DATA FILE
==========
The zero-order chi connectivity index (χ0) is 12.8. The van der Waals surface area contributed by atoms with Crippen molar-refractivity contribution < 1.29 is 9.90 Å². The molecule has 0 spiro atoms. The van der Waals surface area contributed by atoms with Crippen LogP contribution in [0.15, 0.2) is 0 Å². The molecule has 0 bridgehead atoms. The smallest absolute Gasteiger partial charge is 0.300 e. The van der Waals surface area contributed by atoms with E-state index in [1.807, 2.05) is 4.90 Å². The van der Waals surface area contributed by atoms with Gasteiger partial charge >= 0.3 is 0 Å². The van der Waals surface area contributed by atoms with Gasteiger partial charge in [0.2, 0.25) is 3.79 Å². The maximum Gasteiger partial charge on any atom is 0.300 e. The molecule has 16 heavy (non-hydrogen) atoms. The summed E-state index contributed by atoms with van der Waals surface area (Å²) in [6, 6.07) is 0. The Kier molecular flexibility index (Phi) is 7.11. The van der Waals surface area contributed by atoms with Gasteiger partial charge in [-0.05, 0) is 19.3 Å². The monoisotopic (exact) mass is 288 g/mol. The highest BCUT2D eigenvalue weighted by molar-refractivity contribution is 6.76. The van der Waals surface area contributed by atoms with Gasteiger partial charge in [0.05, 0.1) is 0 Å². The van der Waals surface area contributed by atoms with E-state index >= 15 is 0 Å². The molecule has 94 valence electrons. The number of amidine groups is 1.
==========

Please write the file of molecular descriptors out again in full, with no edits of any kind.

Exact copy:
The zero-order chi connectivity index (χ0) is 12.8. The van der Waals surface area contributed by atoms with Crippen molar-refractivity contribution < 1.29 is 9.90 Å². The molecule has 0 spiro atoms. The van der Waals surface area contributed by atoms with Crippen LogP contribution in [0.15, 0.2) is 0 Å². The molecule has 0 bridgehead atoms. The smallest absolute Gasteiger partial charge is 0.300 e. The van der Waals surface area contributed by atoms with E-state index in [1.807, 2.05) is 4.90 Å². The van der Waals surface area contributed by atoms with Gasteiger partial charge >= 0.3 is 0 Å². The van der Waals surface area contributed by atoms with Gasteiger partial charge in [0.2, 0.25) is 3.79 Å². The maximum Gasteiger partial charge on any atom is 0.300 e. The molecule has 16 heavy (non-hydrogen) atoms. The summed E-state index contributed by atoms with van der Waals surface area (Å²) in [6, 6.07) is 0. The Kier molecular flexibility index (Phi) is 7.11. The van der Waals surface area contributed by atoms with Gasteiger partial charge in [-0.05, 0) is 19.3 Å². The monoisotopic (exact) mass is 288 g/mol. The highest BCUT2D eigenvalue weighted by molar-refractivity contribution is 6.76. The van der Waals surface area contributed by atoms with Gasteiger partial charge in [0.05, 0.1) is 0 Å². The van der Waals surface area contributed by atoms with E-state index >= 15 is 0 Å². The molecule has 94 valence electrons. The number of amidine groups is 1.